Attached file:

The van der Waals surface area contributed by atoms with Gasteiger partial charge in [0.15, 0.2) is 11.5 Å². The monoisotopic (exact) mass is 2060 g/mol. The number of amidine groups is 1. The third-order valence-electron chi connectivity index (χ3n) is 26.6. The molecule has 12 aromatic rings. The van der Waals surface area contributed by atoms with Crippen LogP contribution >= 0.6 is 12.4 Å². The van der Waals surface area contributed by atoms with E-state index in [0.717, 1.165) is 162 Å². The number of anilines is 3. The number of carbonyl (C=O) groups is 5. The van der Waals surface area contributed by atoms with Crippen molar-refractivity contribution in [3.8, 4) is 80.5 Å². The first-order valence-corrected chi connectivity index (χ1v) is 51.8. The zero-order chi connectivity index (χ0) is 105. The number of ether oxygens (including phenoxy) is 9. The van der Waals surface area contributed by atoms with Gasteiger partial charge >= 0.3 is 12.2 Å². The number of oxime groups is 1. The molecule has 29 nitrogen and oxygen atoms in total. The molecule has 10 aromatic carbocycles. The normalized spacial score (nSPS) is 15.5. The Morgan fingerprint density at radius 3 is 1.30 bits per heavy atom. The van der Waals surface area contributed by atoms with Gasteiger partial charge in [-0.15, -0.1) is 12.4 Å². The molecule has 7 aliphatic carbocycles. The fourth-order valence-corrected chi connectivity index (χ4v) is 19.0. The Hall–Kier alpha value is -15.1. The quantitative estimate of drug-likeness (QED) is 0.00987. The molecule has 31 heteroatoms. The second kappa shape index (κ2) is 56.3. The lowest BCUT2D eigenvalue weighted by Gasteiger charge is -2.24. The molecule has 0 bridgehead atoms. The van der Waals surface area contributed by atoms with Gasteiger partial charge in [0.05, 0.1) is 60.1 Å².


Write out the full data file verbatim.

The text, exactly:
The van der Waals surface area contributed by atoms with Gasteiger partial charge in [0.15, 0.2) is 11.5 Å². The monoisotopic (exact) mass is 2060 g/mol. The number of amidine groups is 1. The third-order valence-electron chi connectivity index (χ3n) is 26.6. The molecule has 12 aromatic rings. The van der Waals surface area contributed by atoms with Crippen LogP contribution >= 0.6 is 12.4 Å². The van der Waals surface area contributed by atoms with E-state index in [0.717, 1.165) is 162 Å². The number of anilines is 3. The number of carbonyl (C=O) groups is 5. The van der Waals surface area contributed by atoms with Crippen molar-refractivity contribution in [3.8, 4) is 80.5 Å². The first-order valence-corrected chi connectivity index (χ1v) is 51.8. The zero-order chi connectivity index (χ0) is 105. The number of ether oxygens (including phenoxy) is 9. The van der Waals surface area contributed by atoms with Gasteiger partial charge >= 0.3 is 12.2 Å². The number of oxime groups is 1. The molecule has 29 nitrogen and oxygen atoms in total. The molecule has 10 aromatic carbocycles. The normalized spacial score (nSPS) is 15.5. The Morgan fingerprint density at radius 3 is 1.30 bits per heavy atom. The van der Waals surface area contributed by atoms with Gasteiger partial charge in [-0.15, -0.1) is 12.4 Å². The molecule has 7 aliphatic carbocycles. The fourth-order valence-corrected chi connectivity index (χ4v) is 19.0. The Hall–Kier alpha value is -15.1. The quantitative estimate of drug-likeness (QED) is 0.00987. The molecule has 31 heteroatoms. The second kappa shape index (κ2) is 56.3. The lowest BCUT2D eigenvalue weighted by Gasteiger charge is -2.24. The molecule has 0 bridgehead atoms. The van der Waals surface area contributed by atoms with Gasteiger partial charge in [0.05, 0.1) is 60.1 Å².